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Special issue - Reviews Special 2016

The World of the Salons: Sociability and Worldliness in Eighteenth-Century Paris / Antoine Lilti

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Review Date: 05 January 2017

The World of the Salons is an ambitious book. It shoots loads of ammunition and promises much. An abridged version of Le Monde des salons: Sociabilité et mondanité à Paris au 18e siècle (Fayard 2005), this English translation includes the substantive material of the original book, minus the suavity of the original French prose.


After Tamerlane: The Global History of Empire since 1405 / John Darwin

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Review Date: 05 January 2017

How does one define empire? What are the characteristics of a successful empire? These two questions arise foremost after reading John Darwin’s monumental masterpiece After Tamerlane. In nine succinct chapters with informative titles, Darwin encompassed 600 years of global history, supported by illustrations and maps and for those interested, suggestions for further reading.


Crossing the Bay of Bengal / Sunil Amrith

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Review Date: 05 January 2017

Crossing the Bay of Bengal, came out at a time when I had just begun to explore another history of the Bay through my research into the experiences of Bengali refugees who were rehabilitated in the Andaman Islands in the years between 1949 and 1971.


The Economy of Obligation: The Culture of Credit and Social Relations in Early Modern England / Craig Muldrew

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Review Date: 05 January 2017

Starting in around 1530, Craig Muldrew argues in this important, phenomenally good book, the English economy developed rapidly. Population growth fed commercialization; markets developed and embedded; people did not just grow and make things, they bought and sold, bargained and trucked. Yet there were few actual coins. Money was scarce, and as the economy expanded faster than the supply of precious metals its scarcity increased.


Embracing Defeat: Japan in the Aftermath of World War II / John Dower

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Review Date: 15 December 2016

Embracing Defeat is a richly researched, beautifully illustrated and elegantly written account of the period of the US-led occupation of Japan from 1945–52, winner of the Pulitzer Prize and the US National Book Award, among others. Throughout the book John Dower’s writing is elegant, informative and easy to follow.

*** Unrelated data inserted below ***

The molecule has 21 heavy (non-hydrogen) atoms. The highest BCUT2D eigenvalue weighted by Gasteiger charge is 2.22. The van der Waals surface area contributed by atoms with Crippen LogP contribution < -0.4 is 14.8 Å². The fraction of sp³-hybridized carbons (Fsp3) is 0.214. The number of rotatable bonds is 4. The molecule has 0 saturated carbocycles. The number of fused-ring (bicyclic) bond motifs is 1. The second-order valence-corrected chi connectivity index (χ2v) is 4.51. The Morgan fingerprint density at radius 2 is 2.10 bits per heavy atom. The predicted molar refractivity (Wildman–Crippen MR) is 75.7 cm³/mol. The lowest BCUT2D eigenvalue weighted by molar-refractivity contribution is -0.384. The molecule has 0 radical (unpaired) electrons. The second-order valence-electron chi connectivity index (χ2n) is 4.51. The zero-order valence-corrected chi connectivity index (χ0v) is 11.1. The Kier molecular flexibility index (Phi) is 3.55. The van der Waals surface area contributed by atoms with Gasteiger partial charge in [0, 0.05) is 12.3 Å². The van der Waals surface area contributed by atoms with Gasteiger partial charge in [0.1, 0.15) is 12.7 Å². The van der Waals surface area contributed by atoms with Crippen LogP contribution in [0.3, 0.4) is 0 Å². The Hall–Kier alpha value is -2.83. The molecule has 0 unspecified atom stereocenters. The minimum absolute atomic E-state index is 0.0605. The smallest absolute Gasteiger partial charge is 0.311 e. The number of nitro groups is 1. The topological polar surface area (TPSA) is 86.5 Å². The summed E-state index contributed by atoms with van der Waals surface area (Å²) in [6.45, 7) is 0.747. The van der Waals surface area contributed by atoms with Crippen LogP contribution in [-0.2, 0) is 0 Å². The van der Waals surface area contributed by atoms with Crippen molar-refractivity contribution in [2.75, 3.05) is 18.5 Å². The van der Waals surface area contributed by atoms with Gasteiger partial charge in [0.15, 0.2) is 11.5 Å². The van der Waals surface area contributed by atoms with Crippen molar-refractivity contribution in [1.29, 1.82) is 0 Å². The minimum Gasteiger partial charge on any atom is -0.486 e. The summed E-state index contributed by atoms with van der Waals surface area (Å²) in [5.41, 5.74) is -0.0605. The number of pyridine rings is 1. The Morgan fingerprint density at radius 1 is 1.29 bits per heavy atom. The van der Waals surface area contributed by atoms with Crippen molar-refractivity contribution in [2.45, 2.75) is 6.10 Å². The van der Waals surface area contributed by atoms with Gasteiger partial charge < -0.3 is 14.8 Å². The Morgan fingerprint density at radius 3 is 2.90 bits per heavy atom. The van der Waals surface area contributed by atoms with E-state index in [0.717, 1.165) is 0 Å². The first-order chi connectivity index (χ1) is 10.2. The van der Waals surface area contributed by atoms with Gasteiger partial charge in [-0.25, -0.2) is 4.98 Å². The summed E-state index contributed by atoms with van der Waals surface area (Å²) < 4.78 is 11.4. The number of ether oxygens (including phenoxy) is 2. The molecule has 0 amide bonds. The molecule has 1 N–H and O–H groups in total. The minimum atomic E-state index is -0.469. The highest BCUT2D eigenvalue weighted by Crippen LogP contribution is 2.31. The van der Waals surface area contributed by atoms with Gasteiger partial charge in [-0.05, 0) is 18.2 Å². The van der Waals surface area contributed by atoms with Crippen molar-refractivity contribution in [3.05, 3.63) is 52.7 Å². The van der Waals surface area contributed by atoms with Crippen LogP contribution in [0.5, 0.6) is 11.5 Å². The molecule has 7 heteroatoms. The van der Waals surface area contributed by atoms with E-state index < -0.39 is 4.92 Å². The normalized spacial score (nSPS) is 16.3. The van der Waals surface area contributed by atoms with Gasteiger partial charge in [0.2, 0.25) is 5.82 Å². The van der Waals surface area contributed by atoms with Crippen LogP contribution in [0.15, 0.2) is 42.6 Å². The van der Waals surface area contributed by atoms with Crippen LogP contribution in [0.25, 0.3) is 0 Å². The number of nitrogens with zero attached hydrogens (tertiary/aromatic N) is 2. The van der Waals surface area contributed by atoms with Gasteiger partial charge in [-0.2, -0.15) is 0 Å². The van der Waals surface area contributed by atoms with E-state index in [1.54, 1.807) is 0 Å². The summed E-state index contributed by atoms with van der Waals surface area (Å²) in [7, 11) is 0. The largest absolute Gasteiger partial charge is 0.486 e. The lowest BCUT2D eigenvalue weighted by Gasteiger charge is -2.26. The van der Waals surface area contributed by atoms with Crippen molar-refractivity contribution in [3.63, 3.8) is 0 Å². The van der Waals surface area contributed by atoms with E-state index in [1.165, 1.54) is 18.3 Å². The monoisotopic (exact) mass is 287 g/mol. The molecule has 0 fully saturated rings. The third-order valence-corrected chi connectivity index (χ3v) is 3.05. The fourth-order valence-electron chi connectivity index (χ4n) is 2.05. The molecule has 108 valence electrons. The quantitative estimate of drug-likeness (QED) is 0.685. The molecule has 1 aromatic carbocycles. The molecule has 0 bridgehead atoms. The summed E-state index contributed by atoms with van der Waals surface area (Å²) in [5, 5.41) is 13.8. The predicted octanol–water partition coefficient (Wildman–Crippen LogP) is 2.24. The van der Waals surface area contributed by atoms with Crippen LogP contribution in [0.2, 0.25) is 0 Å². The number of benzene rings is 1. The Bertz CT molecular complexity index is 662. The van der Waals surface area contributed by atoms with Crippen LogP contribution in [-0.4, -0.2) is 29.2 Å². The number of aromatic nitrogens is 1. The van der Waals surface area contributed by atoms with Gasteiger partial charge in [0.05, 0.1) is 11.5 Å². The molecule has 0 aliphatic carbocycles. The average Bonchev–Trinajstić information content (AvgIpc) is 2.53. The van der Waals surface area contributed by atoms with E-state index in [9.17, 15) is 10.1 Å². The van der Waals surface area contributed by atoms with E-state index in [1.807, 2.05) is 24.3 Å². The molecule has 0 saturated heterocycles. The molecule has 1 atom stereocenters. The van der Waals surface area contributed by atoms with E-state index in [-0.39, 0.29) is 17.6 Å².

The Enlightenment as Modernity: Jonathan Israel’s Interpretation Across Two Decades / Jonathan Israel

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Review Date: 15 December 2016

Radical Enlightenment: Philosophy and the Making of Modernity 1650–1750 (Oxford, 2001); Enlightenment Contested: Philosophy, Modernity and the Emancipation of Man 1670–1752 (Oxford, 2006); Democratic Enlightenment: Philosophy, Revolution and Human Rights 1750–1790 (Oxford, 2011); Revolutionary Ideas: an Intellectual History of the French Revolution from the Rights of Man to Robespierre (Princeton, NJ, 2014); A Revolution of the Mind: Radical Enlightenment and the Intellectual Origins of Modern Democracy…


Bloodlands: Europe Between Hitler and Stalin / Timothy Snyder

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Review Date: 15 December 2016

Tim Snyder’s ambitious Bloodlands set out to place the murderous regimes of the Third Reich and Stalin’s Soviet Union in their overlapping European contexts.


The African AIDS epidemic: a history / John Iliffe

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Review Date: 15 December 2016

Ten years after its publication, A History remains relevant. The epidemic continues to rage. The context of its historical and relational trajectories continues to shape both its evolution and the responses to it. Iliffe was the first to describe those contexts, and to put into perspective the epidemiological, social, economic and political histories that propelled the HIV epidemic in Africa. His insights are insightful today, too.


Imagining the Balkans / Maria Todorova

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Review Date: 08 December 2016

From the moment it was first published in 1997, Maria Todorova’s Imagining the Balkans became an instant must-read, in particular but not only, for readers interested in the history of the ‘Balkans’. Concerns about the situation in Southeast Europe at the time, in the aftermath of the wars in the former Yugoslavia, guaranteed that its impact reached beyond the specialist public.


The Making of a Tropical Disease A Short History of Malaria / Randall Packard

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Review Date: 08 December 2016

Randall Packard’s The Making of a Tropical Disease: A Short History of Malaria, published in 2007, was a timely overview of the history of one of the most complex and ancient of all diseases. Indeed, Packard’s sub-title: ‘a short history of malaria’ is a modest one considering the depth and breadth of the range of topics relating to the history of malaria that Packard covers.


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Reviews in History  celebrated our 20th anniversary in 2016, which we marked by asking our Editorial Board to recommend some of the most influential / significant history books of the last 20 years. These were then re-reviewed, and you can check out the full set of these ‘classic’ reviews in this anniversary special. Some of them were instant classics, some have proved subsequently to be extremely influential, and some have perhaps not lived up to their initial acclaim - but as a whole they are hopefully an interesting snapshot of the field over the last 20 years.

Special issues

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